I use Jekyll quite a bit, for this site, for the SingaporeCSS site, for my Penang Hokkien site, you get the picture. In case you’ve never heard of Jekyll, it is a static site generator. And there are quite a lot of static site generators out there, popular ones (that I’ve personally heard of) being Hugo, Gatsby and Metalsmith. In fact, Netlify maintains a list of open source static sites generators called StaticGen. It’s a really long list.

Some people even build their own, like my good friend, Zell Liew, who spoke about the experience. I’m not one of those people. I discovered Jekyll when I first heard Anna Debenham talk about it on Episode 72 of The Web Ahead podcast. I had been only using Drupal at work and was intrigued by the idea of a flat file CMS.

Using data files in Jekyll

Cut to 3 years later and Jekyll is now on version version 3.6.2 as of time of writing, and things have changed quite a bit from June 2014, just look at their change log over the years. The ability to store data in files was first introduced in 2013 for the 1.3.0 release. So it was already a feature by the time I picked up Jekyll.

The first time I used it was to implement tags on this blog of mine. The resource I referenced was written by Stephan Groß because my broke ass hosted (and still hosts) this site on GitHub Pages and I needed a solution that didn’t rely on plugins. Stephan’s post was literally the perfect answer to my question, namely How To Use Tags And Categories On GitHub Pages Without Plugins.

The documentation on Jekyll’s site is pretty well-written and for basic use cases, they’ve got you covered. Jeykll supports data contained in YAML, JSON and CSV files which are stored in a _data directory in your root Jekyll project. In their words, Jeykll is a text transformation engine, so most of it’s functionality is predicated on the project’s directory structure.

Liquid template language

Jekyll uses Liquid as it’s templating language, so it does require Ruby to run, and this may put some people off. But like I said, the choices for static site generators are more than you can shake a stick at, so you do you and I’ll use Jekyll.

There are basic logic operators for control flow, if, elsif/else, case/when and one that I hadn’t seen before, unless, which is the opposite of if where a code block is executed only if a certain condition isn’t met. Liquid doesn’t have a not operator, so unless is the closest equivalent. It does make for some interesting control statements.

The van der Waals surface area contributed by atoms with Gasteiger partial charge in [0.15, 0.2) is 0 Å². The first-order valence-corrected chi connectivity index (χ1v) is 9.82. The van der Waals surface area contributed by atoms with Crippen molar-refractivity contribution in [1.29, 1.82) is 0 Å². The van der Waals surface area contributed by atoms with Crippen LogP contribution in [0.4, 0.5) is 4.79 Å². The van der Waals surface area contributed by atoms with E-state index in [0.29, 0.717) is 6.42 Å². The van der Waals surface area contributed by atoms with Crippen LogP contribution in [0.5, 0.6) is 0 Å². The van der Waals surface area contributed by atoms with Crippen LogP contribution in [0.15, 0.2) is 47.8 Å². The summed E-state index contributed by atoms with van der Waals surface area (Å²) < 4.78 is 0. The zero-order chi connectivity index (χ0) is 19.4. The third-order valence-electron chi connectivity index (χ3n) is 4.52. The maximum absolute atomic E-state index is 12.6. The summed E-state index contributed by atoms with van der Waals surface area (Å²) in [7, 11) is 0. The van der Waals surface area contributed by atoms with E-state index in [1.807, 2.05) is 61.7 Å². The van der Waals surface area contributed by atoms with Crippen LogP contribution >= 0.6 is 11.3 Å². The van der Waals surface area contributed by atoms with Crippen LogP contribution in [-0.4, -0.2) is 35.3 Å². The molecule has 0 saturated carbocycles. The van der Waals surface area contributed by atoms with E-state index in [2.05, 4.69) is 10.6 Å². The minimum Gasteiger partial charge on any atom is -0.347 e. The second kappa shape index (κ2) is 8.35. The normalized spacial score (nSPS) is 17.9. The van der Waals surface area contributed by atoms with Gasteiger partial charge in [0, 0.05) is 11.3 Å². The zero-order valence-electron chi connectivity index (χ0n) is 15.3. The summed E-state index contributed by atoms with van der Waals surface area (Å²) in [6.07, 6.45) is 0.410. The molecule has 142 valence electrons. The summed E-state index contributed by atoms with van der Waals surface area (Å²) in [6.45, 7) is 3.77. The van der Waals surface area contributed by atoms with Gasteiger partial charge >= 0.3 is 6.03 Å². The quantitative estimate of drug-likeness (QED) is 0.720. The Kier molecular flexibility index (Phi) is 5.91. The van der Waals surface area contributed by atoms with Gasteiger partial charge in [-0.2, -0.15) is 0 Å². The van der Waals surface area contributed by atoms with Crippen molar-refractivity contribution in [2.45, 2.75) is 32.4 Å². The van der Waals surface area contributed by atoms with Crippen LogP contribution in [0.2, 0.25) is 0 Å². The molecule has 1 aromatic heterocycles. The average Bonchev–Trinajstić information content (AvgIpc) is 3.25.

We also have a couple of iterators to work with, for, cycle and tablerow, and they come with parameters like limit, offset and range that can be combined in different ways to make Jekyll quite flexible (at least for my use cases thus far). The Liquid documentation is an useful reference as all of their standard tags and filters are supported in Jekyll.

It is possible to create variables with the assign tag and this becomes useful when you want to do things like access nested data in your convoluted data files (nah, that’s just me, I’m sure your files look great). There’s also a capture tag, which I don’t usually use, but it allows you to create complex strings with other variables created from assign. Read the docs 😛.

Reworking the SingaporeCSS website

The SingaporeCSS website has always been a pet project of mine, even though I don’t think anyone really visits the site, it’s my baby and I love it regardless. SingaporeCSS organises Talk.CSS, which is the only CSS-centric meetup in Singapore, and sister meet-up to Talk.JS, our Javascript-centric counterpart.

We’ve been around for 2 years now and will soon be having our 24th meetup, not too bad for something that started off as a random chat in the KopiJS slack channel. As the online presence of a CSS meetup, I figured it’d be a good chance to try out ALL THE THINGS. Specifically all the CSS things. #personalplayground

As the site grew, it didn’t make sense to keep writing the markup by hand, especially since every post was generally using a similar format. But I was lazy, so lazy. Until I finally decided to stop procrastinating and resolve this technical debt. Actually, I had wanted to create a page to list all past speakers but soon found the existing implementation made this idea infeasible.

Each post has a section on videos, and a section on speakers. This has been standard from day 1. Along the way, I added a few segments, a HTML and CSS news for the month bit, a CSS colour of the month bit, and a soon-to-be-revived CSS grid demo of the month bit. The thing about the news segment is that sometimes it gets recorded as video, and sometimes it doesn’t. There is always a write-up accessible from the GitHub repo though.